Typically, you’ll want to have a core number of Reserved Instances for static workloads and then Spot Instances for any workloads that don’t have fixed start and stop times. You’ll likely use On-Demand instances only as needed. Try to keep track of your On-Demand usage and move any predictable workloads to Reserved Instances. Striking the right balance may take a bit of planning, but the cost saving benefits are worth the effort.
As you work to figure out which pricing models are best for you, you’ll also want to consider Amazon S3 storage pricing if you plan to use AWS cloud storage. With S3, you pay only for the storage you use, but pricing is based on region.
If it all seems overwhelming, don’t despair. AWS offers several resources—including calculators and pricing white papers—designed to help you optimize your cloud costs.
Leverage AWS services to reduce costs, where appropriate
AWS offers dozens of managed services to enhance your cloud journey and reduce your overall cloud-operating spend. Using these services can be more cost effective than building and managing your own, home-rolled, versions.
For example, does your application, or its processes, have short-lived runtimes? Would it be better to move those processes, or the entire application, to AWS Lambda? Lambda functions reduce cloud costs and operational overhead. With Lambda, you don’t have to manage any backend services—simply configure your workflow, upload your code, and AWS handles scaling and availability. You’ll pay only for the compute time, services, or data transfers you use.
Let’s look at a few specific AWS services that can help you reduce costs:
Amazon Route 53: Amazon’s DNS web service is highly scalable, reliable, and tightly integrated with existing services like EC2 and S3. It provides critical DNS capabilities such as health checks, resolver endpoints, and credential-based access control. AWS cloud-based DNS is cost-effective and your costs are tied only to the resources you use. More specifically, Route 53 pricing is based your number of hosted zones, the number of DNS queries you process, and your traffic flow policy.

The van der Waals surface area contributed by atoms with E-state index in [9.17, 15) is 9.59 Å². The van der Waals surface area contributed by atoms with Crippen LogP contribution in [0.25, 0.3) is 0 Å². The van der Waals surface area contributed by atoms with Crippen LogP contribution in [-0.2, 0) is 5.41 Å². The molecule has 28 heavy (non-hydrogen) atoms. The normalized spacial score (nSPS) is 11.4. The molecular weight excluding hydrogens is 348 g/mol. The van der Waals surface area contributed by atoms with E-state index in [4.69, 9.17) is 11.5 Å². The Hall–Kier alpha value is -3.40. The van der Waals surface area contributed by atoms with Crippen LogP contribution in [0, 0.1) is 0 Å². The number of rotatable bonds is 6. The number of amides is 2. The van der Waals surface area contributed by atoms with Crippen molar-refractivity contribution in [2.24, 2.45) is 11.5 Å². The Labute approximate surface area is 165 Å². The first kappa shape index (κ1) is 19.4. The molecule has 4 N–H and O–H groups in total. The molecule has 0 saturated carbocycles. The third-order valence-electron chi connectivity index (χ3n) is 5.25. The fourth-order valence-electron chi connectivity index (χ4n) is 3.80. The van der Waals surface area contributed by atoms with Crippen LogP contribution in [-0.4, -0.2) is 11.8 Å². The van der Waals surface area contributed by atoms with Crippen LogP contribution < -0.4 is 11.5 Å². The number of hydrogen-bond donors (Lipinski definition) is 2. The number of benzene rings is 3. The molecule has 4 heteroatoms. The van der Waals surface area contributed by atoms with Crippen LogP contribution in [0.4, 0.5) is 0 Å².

Amazon RDS: Instead of hosting your own PostgreSQL, MySQL, or Oracle database, consider Amazon’s relational database service, which includes engines for a number of popular databases. Amazon RDS is designed to reduce your operational database costs, and it offers scalable, secure, and highly available instances. In the section on Right-sizing your EC2 instances, we explained a bit about RDS instance types, but your RDS cost will also depend on the database engine you use. You’ll also pay for data storage and transfer, prices of which vary by region.
As more and more teams embrace microservices architectures, container orchestration workflows and services are becoming indispensable. AWS offers two managed services for your container-based workflows:
- Amazon Elastic Container Service (ECS): This Docker-based container orchestration service deploys your container-based applications onto EC2 instances you pre-configure, or deploys them via AWS Fargate, which abstracts away all infrastructure management. ECS integrates with AWS services like Elastic load balancing, AWS CodeDeploy, and AWS App Mesh to manage and schedule your container orchestration workflows. ECS pricing depends on whether you’ll deploy containers on EC2 instances or via Fargate: Pricing for the latter is based on CPU and memory usage needed to execute your pre-defined launch tasks.
- Amazon Elastic Container Service for Kubernetes (EKS): EKS is a fully managed Kubernetes infrastructure running on top of EC2. Kubernetes is a highly dynamic container orchestration platform, but it can be challenging to deploy and manage. EKS manages that complexity for you in a way that’s fully compliant with existing Kubernetes standards; you can trust that your applications deployed in EKS are compatible with any Kubernetes environment or workflow. EKS pricing varies based on the number of Kubernetes clusters you’re managing, and on the type of EC2 instances you use for your worker nodes.
In his2018 AWS re:Invent keynote address, AWS CTO Werner Vogels said that 95% of AWS services and features are based directly on customer feedback. In other words, they’re trying to build tools to make your cloud existence easier—and that includes tools for cost optimizing your cloud usage. Route 53, RDS, EKS, and ECS are just a few examples of how you can adopt AWS services to help reduce your operational costs.
There are plenty of others. For example, Amazon Redshift reduces the burden of managing your own data warehouse; Amazon CloudFront is a managed content delivery network (CDN) that integrates seamlessly with your existing EC2 infrastructure and S3 storage; and Amazon CloudFormation provides automation capabilities to help you create, deploy, and manage your entire AWS cloud infrastructure from templates written in YAML or JSON. You definitely won’t need every AWS service, but you should look for those services that will reduce your operational overhead wherever possible.